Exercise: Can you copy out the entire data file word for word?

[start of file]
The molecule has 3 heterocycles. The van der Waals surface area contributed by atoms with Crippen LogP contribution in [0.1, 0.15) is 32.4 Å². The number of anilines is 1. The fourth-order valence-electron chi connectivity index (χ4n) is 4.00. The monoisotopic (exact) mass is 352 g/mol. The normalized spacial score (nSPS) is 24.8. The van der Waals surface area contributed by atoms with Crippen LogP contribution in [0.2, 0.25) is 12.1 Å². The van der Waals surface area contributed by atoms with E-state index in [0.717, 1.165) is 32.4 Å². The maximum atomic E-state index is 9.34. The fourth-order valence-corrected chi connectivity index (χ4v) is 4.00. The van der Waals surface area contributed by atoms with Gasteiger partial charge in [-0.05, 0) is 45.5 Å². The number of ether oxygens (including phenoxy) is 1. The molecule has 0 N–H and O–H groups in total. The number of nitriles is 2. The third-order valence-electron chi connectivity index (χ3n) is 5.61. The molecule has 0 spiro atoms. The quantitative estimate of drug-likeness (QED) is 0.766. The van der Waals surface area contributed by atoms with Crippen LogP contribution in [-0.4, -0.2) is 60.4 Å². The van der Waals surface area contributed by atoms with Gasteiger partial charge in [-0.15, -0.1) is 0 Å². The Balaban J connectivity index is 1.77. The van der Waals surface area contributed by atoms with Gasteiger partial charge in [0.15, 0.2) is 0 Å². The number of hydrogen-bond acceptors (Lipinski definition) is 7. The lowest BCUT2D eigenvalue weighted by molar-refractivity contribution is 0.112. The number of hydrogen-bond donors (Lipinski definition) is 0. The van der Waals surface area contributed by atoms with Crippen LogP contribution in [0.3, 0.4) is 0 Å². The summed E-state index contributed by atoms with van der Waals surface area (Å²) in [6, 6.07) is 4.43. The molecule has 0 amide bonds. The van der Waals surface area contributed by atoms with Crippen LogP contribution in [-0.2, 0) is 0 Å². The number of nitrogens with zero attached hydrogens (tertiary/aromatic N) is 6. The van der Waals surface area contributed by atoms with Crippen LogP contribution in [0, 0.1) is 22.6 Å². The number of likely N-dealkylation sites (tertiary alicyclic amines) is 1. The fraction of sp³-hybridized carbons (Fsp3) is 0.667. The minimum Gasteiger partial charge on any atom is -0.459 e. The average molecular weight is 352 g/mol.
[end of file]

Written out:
The molecule has 3 heterocycles. The van der Waals surface area contributed by atoms with Crippen LogP contribution in [0.1, 0.15) is 32.4 Å². The number of anilines is 1. The fourth-order valence-electron chi connectivity index (χ4n) is 4.00. The monoisotopic (exact) mass is 352 g/mol. The normalized spacial score (nSPS) is 24.8. The van der Waals surface area contributed by atoms with Crippen LogP contribution in [0.2, 0.25) is 12.1 Å². The van der Waals surface area contributed by atoms with E-state index in [0.717, 1.165) is 32.4 Å². The maximum atomic E-state index is 9.34. The fourth-order valence-corrected chi connectivity index (χ4v) is 4.00. The van der Waals surface area contributed by atoms with Gasteiger partial charge in [-0.05, 0) is 45.5 Å². The number of ether oxygens (including phenoxy) is 1. The molecule has 0 N–H and O–H groups in total. The number of nitriles is 2. The third-order valence-electron chi connectivity index (χ3n) is 5.61. The molecule has 0 spiro atoms. The quantitative estimate of drug-likeness (QED) is 0.766. The van der Waals surface area contributed by atoms with Crippen LogP contribution in [-0.4, -0.2) is 60.4 Å². The van der Waals surface area contributed by atoms with Gasteiger partial charge in [-0.15, -0.1) is 0 Å². The Balaban J connectivity index is 1.77. The van der Waals surface area contributed by atoms with Gasteiger partial charge in [0.15, 0.2) is 0 Å². The number of hydrogen-bond acceptors (Lipinski definition) is 7. The lowest BCUT2D eigenvalue weighted by molar-refractivity contribution is 0.112. The number of hydrogen-bond donors (Lipinski definition) is 0. The van der Waals surface area contributed by atoms with Crippen LogP contribution in [0.3, 0.4) is 0 Å². The summed E-state index contributed by atoms with van der Waals surface area (Å²) in [6, 6.07) is 4.43. The molecule has 0 amide bonds. The van der Waals surface area contributed by atoms with Crippen LogP contribution in [-0.2, 0) is 0 Å². The number of nitrogens with zero attached hydrogens (tertiary/aromatic N) is 6. The van der Waals surface area contributed by atoms with Crippen LogP contribution in [0, 0.1) is 22.6 Å². The number of likely N-dealkylation sites (tertiary alicyclic amines) is 1. The fraction of sp³-hybridized carbons (Fsp3) is 0.667. The minimum Gasteiger partial charge on any atom is -0.459 e. The average molecular weight is 352 g/mol.